Whatever you choose, I would make sure that you are using a zero based budget. A zero based budget means that every dollar that comes in needs to be given a job or a task. A dollar that doesn’t have anything to do is likely to wander off without you even knowing what happened.




5 Reasons A Husband Might Need To Grocery Shop

In too many  families the idea of the husband or dad doing the grocery store is radical. Doing our weekly shopping on a regular basis, I know that is the case. There are not a lot of husbands or men grocery shopping when I am out.  In this post I will explain a few reasons I do our shopping and why maybe your husband should as wel.

To be honest at one time I was stingy with the grocery budget and my wife might say I still am at times.  Part of the reason I do the shopping is because if we end up going over budget by $20 this week, I bought it. This avoids money arguments (we might argue if I don’t buy enough lunches or snacks, however).

I am much more analytical. I look at the cost per oz. for everything. Many people think I am crazy but that is just how my brain is wired.  I am not an engineer but I probably think like one. My wife is not that way, so while I may spend slightly more one week because chicken is $1 a pound or that the 2 smaller bags of chips because they are on sale are actually a much better deal then the family size bag. Amanda gets distracted by ideas she saw on pinterest that randomly pop in her head, or any other number of creative ideas she gets while at the store.

I understand retail and I am very efficient. I can tell you where on the shelf nearly everything is that I buy regularly. My mind thinks in maps and pictures. I am not looking around and seeing the things the store wants me to buy. I do comparison shop per oz. when it makes sense. I am also not brand loyal at all. Sometimes a name brand is cheaper than generic (not usually), but I won’t be swayed by fancy packaging or marketing.

I know the system, I am a methodical shopper and grocery stores advertise some products below cost because they want you to come in and shop and buy other things.  Anytime there is a limit there is a good chance that it is a deal worth stocking up on.

It doesn’t stress me out.  I spend hours in a store every day and another hour or so shopping is not stressful. I don’t have strangers commenting on how many kids I have (it happens more then you would think with moms). Strangers are not saying to a guy with a beard and a few kids, “You know what causes that, don’t you?”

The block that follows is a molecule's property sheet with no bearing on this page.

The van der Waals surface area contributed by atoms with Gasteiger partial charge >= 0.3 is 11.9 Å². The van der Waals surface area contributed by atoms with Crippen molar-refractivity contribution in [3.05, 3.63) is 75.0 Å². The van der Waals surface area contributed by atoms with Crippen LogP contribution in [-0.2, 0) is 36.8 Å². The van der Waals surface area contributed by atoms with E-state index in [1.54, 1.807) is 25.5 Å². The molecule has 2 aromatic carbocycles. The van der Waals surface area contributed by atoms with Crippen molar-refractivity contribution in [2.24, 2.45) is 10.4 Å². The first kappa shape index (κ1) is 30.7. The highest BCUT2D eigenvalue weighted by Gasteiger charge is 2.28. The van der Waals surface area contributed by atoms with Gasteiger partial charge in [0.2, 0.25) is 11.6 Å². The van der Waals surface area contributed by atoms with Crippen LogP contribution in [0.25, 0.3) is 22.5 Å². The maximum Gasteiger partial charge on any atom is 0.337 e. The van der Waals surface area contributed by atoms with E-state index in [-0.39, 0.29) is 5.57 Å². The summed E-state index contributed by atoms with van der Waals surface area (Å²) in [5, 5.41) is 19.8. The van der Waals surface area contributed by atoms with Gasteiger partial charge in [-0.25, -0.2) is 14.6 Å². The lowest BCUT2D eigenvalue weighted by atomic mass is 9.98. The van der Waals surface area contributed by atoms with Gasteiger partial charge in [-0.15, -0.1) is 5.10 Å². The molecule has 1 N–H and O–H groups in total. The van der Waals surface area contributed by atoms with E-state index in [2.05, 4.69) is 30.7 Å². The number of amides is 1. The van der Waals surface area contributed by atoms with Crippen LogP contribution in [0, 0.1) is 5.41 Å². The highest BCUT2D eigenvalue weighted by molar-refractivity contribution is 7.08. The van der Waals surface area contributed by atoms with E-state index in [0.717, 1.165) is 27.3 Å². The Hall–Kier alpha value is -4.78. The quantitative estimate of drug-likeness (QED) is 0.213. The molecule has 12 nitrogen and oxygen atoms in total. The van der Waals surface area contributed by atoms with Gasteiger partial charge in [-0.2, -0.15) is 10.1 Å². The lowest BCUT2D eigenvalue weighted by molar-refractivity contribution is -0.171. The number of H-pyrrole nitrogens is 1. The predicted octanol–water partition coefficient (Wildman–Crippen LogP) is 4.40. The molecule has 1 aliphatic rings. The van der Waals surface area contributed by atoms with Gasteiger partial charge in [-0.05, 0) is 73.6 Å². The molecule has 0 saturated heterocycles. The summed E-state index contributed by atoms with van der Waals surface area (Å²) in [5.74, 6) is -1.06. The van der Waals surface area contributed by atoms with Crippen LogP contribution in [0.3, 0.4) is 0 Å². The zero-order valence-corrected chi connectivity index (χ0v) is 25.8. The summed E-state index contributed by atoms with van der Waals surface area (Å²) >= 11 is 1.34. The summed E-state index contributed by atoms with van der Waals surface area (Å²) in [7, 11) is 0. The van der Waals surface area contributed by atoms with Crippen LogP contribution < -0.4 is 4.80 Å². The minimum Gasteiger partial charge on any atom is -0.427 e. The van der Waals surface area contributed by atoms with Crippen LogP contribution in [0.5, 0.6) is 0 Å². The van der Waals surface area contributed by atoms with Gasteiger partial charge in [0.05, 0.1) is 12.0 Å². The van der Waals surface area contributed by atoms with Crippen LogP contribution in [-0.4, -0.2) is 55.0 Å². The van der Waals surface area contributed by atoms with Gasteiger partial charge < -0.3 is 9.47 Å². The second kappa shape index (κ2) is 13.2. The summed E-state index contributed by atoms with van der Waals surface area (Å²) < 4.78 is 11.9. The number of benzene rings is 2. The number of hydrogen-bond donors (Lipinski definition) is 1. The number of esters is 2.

Grocery shopping stresses out my wife, especially if she has to take all the kids. Since we homeschool, if she has to take time out of the school day to get groceries, it ends up being a whole day of schooling lost. Instead, I usually go get groceries while she helps out at local ministry in town with our oldest child and our youngest child. Our two middle kids go to a Mom’s Morning Out that morning. It works out and gives me some one on one time with our second child, who tends to need more Father/Son time.

You remember how I said my wife likes to be creative? One thing we had to sit down and talk about was how I could make her less unsatisfied with me choosing groceries. What we figured out is that she just wants to have some creative allowance. So having things like chocolate chips and other baking supplies really makes a difference to her. Also, little add ins like some frozen peppers and onions, mushrooms, olives, rotel, etc.

Overall, there may not be a best person to do the shopping.  Maybe, the saver needs to do some shopping so they will understand how much it costs your family to eat. Shopping together is another option that will work for some couples. Overall, never go into the store before you have a plan. Deviate from the plan if you find great bargains that you know you can use in the coming weeks. Spend an extra $5 this week on a great deal so you can save $10 next week that is a 100% return on investment in just a week

Happy Shopping, whoever is going this week!


Aldi vs. Everywhere else

So we talked about whether we  spend too much on groceries and Pantry Staples so far.  Today I want to talk about where we shop and why I don’t worry about coupons.

We are huge fans of Aldi. It is a rare occasion that we find something anywhere else that is cheaper and of the same quality.  For those who have never been in an Aldi let me give you a quick overview.  Imagine a store the size of Walgreen’s or CVS.  Most of the products they sell are dye and MSG free (we have dye and MSG sensitivity here) so this is a huge selling point for us. Their organic brand Simply Nature is excellent and continues to expand.

We do still shop at Kroger for a few things and our Aldi is always busy so they are known to run out of their top sale items. They have a few produce picks of the week which feature super inexpensive fruit or vegetables each week.  These are nearly a weekly purchase. Aldi is always our first stop for nearly all our shopping on a weekly basis.

Other places we shop for great deals and quality items.

Jet– They’re a bulk store like Costco or Sam’s club without membership fees and you can shop from a smart phone (no more long checkout lines at Sam’s Club on a Saturday afternoon). They offer free shipping on orders over $35 and even offer Kirkland (Costco brand) items.  You also get a discount on every item the more you buy.

Frontier– Another one that specializes in bulk purchases but they are great for spices, teas, and a huge selection of healthy choices. Many items are organic which make them an even healthier choice.